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Are you forecasting your construction project costs
Ed Williams / Gemko Information Group LLC – Direct 716-270-8110 / Cell 716-343-1081 Page 1
Importance of Forecasting Construction Project Costs
Are You Forecasting Your Project Costs?
Today’s construction projects are typically bid with less and less profit margin to stay competitive and win the job.
Hopefully there will be necessary change orders along the way to provide an increase in revenue with much better
margins. Now more than ever before it is important to track and manage each jobs forecasted cost to complete. Many
in the industry know this forecasting as “Estimated Cost to Complete”. This information can be critical to the success of
your project regardless of a job’s size, types or number of job tasks. Knowing what your true costs are and the
estimated cost forecasted at completion is your crystal ball to look in to the future at what expected costs and
profitability will be attained on each project by the each month and as well as by the end of each project.
For a job’s “Estimated Cost to Complete” to be accurate requires team work and communication between the main
office, field office and project managers. The actual costs incurred to date must be current through the period of time
being analyzed. This means that all subcontract work has been approved and entered against the job costs; That all
direct labor related to the job is posted weekly with payroll burden; All other job costs such as materials, owned or
rented equipment that are utilized on the project are costed . Even indirect labor or other indirect costs may be
allocated to job for even more accurate cost of projects and more realistic gross profit margins.
Project managers may estimate cost to complete on small projects as a whole whereas larger projects may have many
sub-jobs or levels of job tasks and even task managers responsible for specific job task across multiple projects.
% of Completion Method is a common method for determining “Estimated Cost to Complete”. This can be based on a
single analysis and estimate of an entire job by “Job % Complete” (Simplistic), or, Percentage of Job Task (More Detailed
and More Accurate) in which the value of Actual Cost on an “As of Date” by Job Task is divided by “Estimated Percentage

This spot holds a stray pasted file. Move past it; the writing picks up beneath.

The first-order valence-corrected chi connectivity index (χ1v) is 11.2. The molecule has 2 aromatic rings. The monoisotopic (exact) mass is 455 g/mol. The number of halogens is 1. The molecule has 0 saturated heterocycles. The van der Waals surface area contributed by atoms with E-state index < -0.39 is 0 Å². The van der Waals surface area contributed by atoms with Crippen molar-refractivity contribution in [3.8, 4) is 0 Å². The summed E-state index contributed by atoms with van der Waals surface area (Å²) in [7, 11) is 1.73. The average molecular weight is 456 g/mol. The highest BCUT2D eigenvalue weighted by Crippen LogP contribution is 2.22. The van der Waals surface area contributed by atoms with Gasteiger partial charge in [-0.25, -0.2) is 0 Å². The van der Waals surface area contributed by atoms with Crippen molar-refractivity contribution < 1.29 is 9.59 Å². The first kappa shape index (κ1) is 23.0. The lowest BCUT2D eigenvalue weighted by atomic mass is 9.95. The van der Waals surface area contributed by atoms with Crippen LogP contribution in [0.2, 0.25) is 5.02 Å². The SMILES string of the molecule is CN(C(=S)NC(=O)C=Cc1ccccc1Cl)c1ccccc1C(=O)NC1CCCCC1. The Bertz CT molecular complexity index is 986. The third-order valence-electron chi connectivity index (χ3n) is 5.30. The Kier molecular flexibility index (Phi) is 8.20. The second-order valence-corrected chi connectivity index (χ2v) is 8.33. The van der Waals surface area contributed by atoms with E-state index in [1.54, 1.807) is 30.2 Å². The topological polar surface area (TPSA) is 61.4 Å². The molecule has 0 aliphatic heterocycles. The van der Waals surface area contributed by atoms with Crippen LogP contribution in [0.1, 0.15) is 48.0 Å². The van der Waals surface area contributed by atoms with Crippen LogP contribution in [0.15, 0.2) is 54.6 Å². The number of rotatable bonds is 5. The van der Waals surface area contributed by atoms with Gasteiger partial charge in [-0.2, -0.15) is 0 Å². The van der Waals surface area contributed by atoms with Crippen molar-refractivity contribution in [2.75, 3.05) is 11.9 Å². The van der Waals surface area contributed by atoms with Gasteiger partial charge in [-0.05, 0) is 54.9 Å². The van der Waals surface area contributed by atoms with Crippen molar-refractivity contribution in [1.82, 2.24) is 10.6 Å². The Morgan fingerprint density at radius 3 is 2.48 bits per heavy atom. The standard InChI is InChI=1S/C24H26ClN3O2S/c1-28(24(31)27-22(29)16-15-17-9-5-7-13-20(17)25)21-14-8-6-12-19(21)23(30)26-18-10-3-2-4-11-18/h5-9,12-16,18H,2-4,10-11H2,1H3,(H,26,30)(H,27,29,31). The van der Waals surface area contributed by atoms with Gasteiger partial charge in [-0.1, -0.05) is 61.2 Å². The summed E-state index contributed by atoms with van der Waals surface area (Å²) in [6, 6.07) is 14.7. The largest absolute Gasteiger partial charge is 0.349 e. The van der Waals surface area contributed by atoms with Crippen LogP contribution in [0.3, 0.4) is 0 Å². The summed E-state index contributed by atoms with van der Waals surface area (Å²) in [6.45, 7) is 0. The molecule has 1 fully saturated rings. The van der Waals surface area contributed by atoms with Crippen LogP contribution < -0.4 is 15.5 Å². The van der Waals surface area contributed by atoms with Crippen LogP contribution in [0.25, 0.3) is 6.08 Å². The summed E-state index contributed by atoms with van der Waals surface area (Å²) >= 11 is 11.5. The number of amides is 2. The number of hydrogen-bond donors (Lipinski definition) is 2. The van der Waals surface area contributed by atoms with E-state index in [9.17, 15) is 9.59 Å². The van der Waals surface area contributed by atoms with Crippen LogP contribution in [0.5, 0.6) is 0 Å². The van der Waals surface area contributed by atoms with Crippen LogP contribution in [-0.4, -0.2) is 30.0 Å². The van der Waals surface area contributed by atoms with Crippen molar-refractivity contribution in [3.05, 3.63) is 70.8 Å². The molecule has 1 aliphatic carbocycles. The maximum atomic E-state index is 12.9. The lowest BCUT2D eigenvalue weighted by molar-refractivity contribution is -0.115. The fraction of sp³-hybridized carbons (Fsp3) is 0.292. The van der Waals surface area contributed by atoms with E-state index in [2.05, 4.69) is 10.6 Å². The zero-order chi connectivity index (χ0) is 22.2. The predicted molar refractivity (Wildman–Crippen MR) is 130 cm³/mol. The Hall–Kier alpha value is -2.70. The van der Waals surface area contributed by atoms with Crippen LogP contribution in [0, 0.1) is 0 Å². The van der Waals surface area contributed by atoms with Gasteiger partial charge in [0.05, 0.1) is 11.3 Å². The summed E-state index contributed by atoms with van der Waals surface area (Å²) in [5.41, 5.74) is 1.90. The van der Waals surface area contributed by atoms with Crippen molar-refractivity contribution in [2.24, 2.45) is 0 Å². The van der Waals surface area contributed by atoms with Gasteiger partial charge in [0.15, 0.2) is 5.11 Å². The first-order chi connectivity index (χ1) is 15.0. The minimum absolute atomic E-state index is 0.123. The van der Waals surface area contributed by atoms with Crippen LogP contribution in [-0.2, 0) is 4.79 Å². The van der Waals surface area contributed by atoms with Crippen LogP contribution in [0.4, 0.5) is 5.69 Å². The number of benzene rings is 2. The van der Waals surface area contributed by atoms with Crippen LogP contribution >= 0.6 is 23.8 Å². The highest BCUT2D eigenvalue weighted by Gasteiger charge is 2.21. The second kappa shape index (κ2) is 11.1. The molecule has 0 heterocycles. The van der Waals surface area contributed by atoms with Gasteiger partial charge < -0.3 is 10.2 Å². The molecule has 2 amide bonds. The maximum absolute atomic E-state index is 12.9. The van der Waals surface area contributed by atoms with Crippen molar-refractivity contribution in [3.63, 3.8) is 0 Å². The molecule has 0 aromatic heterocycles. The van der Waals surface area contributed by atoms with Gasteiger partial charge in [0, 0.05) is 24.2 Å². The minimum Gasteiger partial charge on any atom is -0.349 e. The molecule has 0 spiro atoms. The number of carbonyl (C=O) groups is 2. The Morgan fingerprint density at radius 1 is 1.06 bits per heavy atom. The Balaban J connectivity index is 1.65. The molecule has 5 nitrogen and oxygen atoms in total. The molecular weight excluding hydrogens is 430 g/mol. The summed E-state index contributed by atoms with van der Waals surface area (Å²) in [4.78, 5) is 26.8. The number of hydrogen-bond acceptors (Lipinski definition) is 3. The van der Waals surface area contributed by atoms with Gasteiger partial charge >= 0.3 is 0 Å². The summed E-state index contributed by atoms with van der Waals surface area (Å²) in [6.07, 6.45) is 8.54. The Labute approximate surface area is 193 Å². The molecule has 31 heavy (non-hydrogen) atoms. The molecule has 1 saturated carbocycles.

of Completion” resulting in Estimated Cost at Completion. Estimated Cost at Completion Less Actual Cost on “As of
Date” = Estimated Cost to Complete.
Units of Completion Method can be applied to job tasks that the completion can be measured in a specific unit. It may
be a street lighting task in which 200 Street Lights are being installed by a subcontractor that can be measured by how
many of the Street Lights are installed. If 50 are installed then the result would be 25% Complete on that job task and
baring no other changes presented the unit cost should have remained the same. The same calculation as above is
applied to determine Cost at Completion.
Hours To Finish Method can be applied to labor intensive tasks where using the Actual Hours Incurred on the “As of
Date” divided by “Actual Hours + Hours To Finish” = Percentage of Completion. Then Actual Costs on “As of Date”
divided by Percentage of Completion will result in “Estimated Cost to Complete” and “Estimated Cost at Completion”
More than one of these methods may be used on the same project depending on the type of job task. With the overall
estimated cost to complete a gross profit can be determined for month end as well as for the end of the project.
Years ago, this type of job analysis was tedious and time consuming. Today there are many software applications
available to help assist with accurate costing and automated calculation of forecasted cost to complete and forecasted
gross margins. Knowing forecasted costs of each project is invaluable for making good business decisions sooner and
driving the costs savings to your bottom line.
By Ed Williams, Construction Software Consultant, Gemko Information Group LLC